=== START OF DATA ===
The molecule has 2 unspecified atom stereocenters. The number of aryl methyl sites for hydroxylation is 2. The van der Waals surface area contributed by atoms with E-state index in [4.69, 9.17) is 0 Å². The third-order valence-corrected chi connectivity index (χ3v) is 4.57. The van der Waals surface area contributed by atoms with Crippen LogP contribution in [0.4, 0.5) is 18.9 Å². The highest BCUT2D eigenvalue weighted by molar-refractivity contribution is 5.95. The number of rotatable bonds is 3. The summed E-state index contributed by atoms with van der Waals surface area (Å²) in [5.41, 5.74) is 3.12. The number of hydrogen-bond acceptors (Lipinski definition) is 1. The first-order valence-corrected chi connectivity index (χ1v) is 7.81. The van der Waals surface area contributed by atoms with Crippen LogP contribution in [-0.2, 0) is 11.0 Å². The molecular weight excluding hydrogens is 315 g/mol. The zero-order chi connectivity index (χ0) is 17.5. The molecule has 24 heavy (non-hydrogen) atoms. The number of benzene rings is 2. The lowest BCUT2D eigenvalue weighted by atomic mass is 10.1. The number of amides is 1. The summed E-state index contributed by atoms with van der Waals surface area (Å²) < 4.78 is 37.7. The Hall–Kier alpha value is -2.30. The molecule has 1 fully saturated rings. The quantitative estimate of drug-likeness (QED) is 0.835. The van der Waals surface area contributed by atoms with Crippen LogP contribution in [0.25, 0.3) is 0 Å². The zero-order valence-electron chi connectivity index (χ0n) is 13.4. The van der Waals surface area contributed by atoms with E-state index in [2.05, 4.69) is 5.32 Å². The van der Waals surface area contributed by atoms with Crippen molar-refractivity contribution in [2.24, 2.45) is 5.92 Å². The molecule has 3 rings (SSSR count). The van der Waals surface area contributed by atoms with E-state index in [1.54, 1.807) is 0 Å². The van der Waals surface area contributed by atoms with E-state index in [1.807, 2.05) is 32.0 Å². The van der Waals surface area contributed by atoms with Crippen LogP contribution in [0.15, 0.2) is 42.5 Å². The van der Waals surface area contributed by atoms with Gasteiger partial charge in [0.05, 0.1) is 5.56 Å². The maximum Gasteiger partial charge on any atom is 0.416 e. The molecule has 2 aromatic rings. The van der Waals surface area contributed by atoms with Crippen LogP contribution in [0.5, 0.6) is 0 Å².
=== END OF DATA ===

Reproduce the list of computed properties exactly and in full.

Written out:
The molecule has 2 unspecified atom stereocenters. The number of aryl methyl sites for hydroxylation is 2. The van der Waals surface area contributed by atoms with E-state index in [4.69, 9.17) is 0 Å². The third-order valence-corrected chi connectivity index (χ3v) is 4.57. The van der Waals surface area contributed by atoms with Crippen LogP contribution in [0.4, 0.5) is 18.9 Å². The highest BCUT2D eigenvalue weighted by molar-refractivity contribution is 5.95. The number of rotatable bonds is 3. The summed E-state index contributed by atoms with van der Waals surface area (Å²) in [5.41, 5.74) is 3.12. The number of hydrogen-bond acceptors (Lipinski definition) is 1. The first-order valence-corrected chi connectivity index (χ1v) is 7.81. The van der Waals surface area contributed by atoms with Crippen LogP contribution in [-0.2, 0) is 11.0 Å². The molecular weight excluding hydrogens is 315 g/mol. The zero-order chi connectivity index (χ0) is 17.5. The molecule has 24 heavy (non-hydrogen) atoms. The number of benzene rings is 2. The lowest BCUT2D eigenvalue weighted by atomic mass is 10.1. The number of amides is 1. The summed E-state index contributed by atoms with van der Waals surface area (Å²) < 4.78 is 37.7. The Hall–Kier alpha value is -2.30. The molecule has 1 fully saturated rings. The quantitative estimate of drug-likeness (QED) is 0.835. The van der Waals surface area contributed by atoms with Crippen LogP contribution in [0.25, 0.3) is 0 Å². The zero-order valence-electron chi connectivity index (χ0n) is 13.4. The van der Waals surface area contributed by atoms with E-state index in [2.05, 4.69) is 5.32 Å². The van der Waals surface area contributed by atoms with Crippen molar-refractivity contribution in [2.24, 2.45) is 5.92 Å². The molecule has 3 rings (SSSR count). The van der Waals surface area contributed by atoms with E-state index in [1.54, 1.807) is 0 Å². The van der Waals surface area contributed by atoms with E-state index in [1.807, 2.05) is 32.0 Å². The van der Waals surface area contributed by atoms with Crippen LogP contribution in [0.15, 0.2) is 42.5 Å². The van der Waals surface area contributed by atoms with Gasteiger partial charge in [0.05, 0.1) is 5.56 Å². The maximum Gasteiger partial charge on any atom is 0.416 e. The molecule has 2 aromatic rings. The van der Waals surface area contributed by atoms with Crippen LogP contribution in [0.5, 0.6) is 0 Å².